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Tommy Lasorda Cursing a Blue Streak During the 1977 World Series Is Magic

Tommy Lasorda, Satch Davidson
George Gojkovich/Getty Images

The Los Angeles Dodgers entered Game 4 of the 1977 World Series down two games to one against the hated New York Yankees. Tommy Lasorda leaned on Doug Rau to provide a quality start but did not see that wish realized. Three straight hits to begin the second inning convinced the combustible but always-certain manager that an early hook and fresh blood from the bullpen were his team's best chance at winning. Rau, like any competitor, was not on-board with the decision and the two men had it out in a testy exchange captured on microphone.

Lasorda wasted not a single second informing Rau that he didn't care how he felt, and that as skipper of this here ballclub, he'd be making the decisions. Which, in this case, was scheduling an early shower for the lefty and bringing in Rick Rhoden for relief.

Manager and dejected starter continued their exchange while walking to the dugout, then while in it. Each party seems hell-bent in out-cursing the other.

On the surface, the Quentin Tarantino-like language is amusing and borderline comical. But when you consider all that's at play, it captures one of the things that was so great about Lasorda, who served as connective tissue to a different time in baseball where the manager was The Manager.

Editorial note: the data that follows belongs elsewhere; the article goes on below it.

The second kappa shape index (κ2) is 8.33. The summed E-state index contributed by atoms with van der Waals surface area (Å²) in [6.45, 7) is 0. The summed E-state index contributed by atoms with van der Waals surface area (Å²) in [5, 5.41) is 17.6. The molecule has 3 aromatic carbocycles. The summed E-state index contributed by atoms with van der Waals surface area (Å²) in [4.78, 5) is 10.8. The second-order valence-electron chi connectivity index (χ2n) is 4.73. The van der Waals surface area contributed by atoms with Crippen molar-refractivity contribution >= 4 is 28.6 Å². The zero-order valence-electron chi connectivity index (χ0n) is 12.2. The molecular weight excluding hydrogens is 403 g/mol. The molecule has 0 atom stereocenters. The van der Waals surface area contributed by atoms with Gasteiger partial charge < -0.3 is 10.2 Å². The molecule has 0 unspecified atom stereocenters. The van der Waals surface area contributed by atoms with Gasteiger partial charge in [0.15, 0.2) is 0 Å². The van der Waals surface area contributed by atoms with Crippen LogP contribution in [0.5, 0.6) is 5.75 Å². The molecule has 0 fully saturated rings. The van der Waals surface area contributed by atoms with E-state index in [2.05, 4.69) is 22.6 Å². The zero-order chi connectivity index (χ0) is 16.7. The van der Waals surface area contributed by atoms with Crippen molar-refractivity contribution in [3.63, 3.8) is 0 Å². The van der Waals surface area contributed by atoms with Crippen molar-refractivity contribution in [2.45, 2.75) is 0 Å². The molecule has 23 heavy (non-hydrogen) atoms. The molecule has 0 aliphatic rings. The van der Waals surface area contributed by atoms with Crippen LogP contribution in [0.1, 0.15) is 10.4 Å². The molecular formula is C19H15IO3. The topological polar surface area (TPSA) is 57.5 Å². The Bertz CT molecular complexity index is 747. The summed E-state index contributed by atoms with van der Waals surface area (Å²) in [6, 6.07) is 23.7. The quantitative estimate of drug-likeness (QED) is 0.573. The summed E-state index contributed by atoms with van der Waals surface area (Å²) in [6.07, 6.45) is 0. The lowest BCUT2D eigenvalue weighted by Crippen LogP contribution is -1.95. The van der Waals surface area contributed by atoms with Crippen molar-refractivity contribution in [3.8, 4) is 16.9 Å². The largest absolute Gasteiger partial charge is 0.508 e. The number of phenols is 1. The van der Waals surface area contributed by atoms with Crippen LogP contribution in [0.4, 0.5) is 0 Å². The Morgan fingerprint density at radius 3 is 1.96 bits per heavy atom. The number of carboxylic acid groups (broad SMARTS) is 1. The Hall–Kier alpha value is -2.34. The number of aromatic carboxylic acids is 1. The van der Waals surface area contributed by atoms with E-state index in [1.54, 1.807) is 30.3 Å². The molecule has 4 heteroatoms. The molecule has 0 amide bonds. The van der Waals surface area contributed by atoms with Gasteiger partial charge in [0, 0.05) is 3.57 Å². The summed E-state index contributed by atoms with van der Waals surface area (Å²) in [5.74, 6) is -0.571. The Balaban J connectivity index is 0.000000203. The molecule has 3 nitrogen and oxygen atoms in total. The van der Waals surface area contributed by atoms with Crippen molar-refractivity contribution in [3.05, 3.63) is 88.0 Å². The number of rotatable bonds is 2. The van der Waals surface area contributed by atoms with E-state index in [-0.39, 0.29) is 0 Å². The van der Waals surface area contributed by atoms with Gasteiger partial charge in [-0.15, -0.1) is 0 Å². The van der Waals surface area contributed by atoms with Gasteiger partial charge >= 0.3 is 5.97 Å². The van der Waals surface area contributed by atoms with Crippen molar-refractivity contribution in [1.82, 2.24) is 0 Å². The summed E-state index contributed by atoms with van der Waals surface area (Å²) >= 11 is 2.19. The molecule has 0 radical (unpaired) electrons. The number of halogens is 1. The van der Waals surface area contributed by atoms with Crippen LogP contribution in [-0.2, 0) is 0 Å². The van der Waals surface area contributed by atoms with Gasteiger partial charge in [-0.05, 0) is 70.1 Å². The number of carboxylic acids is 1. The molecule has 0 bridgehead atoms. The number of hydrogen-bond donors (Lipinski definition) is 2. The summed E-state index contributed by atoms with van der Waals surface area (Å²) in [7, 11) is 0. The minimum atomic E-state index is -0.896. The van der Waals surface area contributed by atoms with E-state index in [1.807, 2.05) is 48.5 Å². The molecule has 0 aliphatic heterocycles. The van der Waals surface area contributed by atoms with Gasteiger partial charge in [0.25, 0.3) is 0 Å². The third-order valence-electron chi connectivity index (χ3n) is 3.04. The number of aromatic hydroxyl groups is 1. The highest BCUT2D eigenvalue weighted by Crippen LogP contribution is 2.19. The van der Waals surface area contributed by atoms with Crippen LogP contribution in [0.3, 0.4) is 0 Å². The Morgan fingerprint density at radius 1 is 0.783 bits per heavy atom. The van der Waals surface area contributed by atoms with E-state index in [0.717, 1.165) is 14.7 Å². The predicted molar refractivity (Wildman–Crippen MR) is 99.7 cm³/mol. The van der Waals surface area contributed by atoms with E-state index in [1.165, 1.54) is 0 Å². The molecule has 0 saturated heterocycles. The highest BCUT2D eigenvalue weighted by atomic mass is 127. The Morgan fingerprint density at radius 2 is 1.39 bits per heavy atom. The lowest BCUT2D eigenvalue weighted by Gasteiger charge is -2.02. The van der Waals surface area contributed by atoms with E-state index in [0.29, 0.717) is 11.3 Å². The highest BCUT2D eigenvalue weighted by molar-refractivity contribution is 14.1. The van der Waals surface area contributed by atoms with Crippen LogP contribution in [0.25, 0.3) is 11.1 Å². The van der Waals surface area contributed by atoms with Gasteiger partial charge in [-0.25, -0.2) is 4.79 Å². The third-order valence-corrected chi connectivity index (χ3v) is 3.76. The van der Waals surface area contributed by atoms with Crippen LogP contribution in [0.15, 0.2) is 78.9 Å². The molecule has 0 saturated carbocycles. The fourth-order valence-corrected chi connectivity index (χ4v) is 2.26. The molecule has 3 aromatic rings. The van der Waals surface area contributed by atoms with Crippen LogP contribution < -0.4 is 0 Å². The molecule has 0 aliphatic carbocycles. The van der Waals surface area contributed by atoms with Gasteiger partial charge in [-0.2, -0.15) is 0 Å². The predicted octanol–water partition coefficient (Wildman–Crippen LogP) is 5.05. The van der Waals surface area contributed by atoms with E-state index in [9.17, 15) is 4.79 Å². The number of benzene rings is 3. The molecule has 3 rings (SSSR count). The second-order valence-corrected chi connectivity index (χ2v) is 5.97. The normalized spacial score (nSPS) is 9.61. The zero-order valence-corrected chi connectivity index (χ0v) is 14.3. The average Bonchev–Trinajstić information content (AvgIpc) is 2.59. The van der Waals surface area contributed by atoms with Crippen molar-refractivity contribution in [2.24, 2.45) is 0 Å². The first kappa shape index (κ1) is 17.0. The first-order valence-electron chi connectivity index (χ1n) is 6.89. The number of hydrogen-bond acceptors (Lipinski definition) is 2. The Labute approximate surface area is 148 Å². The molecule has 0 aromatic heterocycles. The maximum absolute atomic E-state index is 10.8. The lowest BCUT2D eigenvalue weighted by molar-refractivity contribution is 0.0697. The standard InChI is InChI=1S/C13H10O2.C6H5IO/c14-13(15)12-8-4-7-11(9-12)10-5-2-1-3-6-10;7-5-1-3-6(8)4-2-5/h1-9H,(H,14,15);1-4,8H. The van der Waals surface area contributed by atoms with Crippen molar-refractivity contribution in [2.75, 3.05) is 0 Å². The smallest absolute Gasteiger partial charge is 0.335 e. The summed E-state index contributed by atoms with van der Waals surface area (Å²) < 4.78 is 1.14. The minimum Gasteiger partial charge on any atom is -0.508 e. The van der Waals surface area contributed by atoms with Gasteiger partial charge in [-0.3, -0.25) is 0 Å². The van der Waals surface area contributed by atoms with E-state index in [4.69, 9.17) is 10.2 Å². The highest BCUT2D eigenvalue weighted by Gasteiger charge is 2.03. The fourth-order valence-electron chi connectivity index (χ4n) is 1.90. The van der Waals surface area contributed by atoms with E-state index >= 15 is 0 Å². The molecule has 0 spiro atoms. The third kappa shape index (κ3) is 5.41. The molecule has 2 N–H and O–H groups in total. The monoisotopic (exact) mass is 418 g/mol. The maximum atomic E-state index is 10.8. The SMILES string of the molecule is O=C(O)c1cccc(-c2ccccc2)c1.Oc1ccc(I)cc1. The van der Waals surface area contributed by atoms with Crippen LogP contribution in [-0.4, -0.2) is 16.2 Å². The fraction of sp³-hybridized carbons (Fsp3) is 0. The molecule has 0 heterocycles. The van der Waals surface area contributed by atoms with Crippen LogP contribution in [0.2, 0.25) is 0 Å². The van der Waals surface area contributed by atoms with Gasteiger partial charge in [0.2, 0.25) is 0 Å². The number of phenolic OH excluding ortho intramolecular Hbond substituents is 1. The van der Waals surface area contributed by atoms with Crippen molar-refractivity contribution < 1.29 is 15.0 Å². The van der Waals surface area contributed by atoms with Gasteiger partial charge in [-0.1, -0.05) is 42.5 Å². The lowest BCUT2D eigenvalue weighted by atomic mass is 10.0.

There's a cerebral, calculated methodology at work in yanking a starter so quickly in a must-win game because four early hits have made it clear the stuff just isn't there. There's also an unmistakeable dominant alpha gene crowding out all other DNA at that moment. The job of a baseball manager is equal parts mad scientist and just plain being mad. It's about knowing all the nuances but also not being afraid to let the lizard brain take over and rule by emotion.

Lasorda, like all the greats, found his balance. He was affable and combustible. He found brilliant levers to pull and gummed up the machinery. He succeeded at the highest level and failed over and over and over again as anyone skilled enough to be a baseball lifer does.

His life was big and although he lived 93 years, it felt from the outside that there was no time wasted. This vignette shows him as a man of action. The type of person who drove instead of idled.

He was in charge and didn't let anyone f---ing forget it.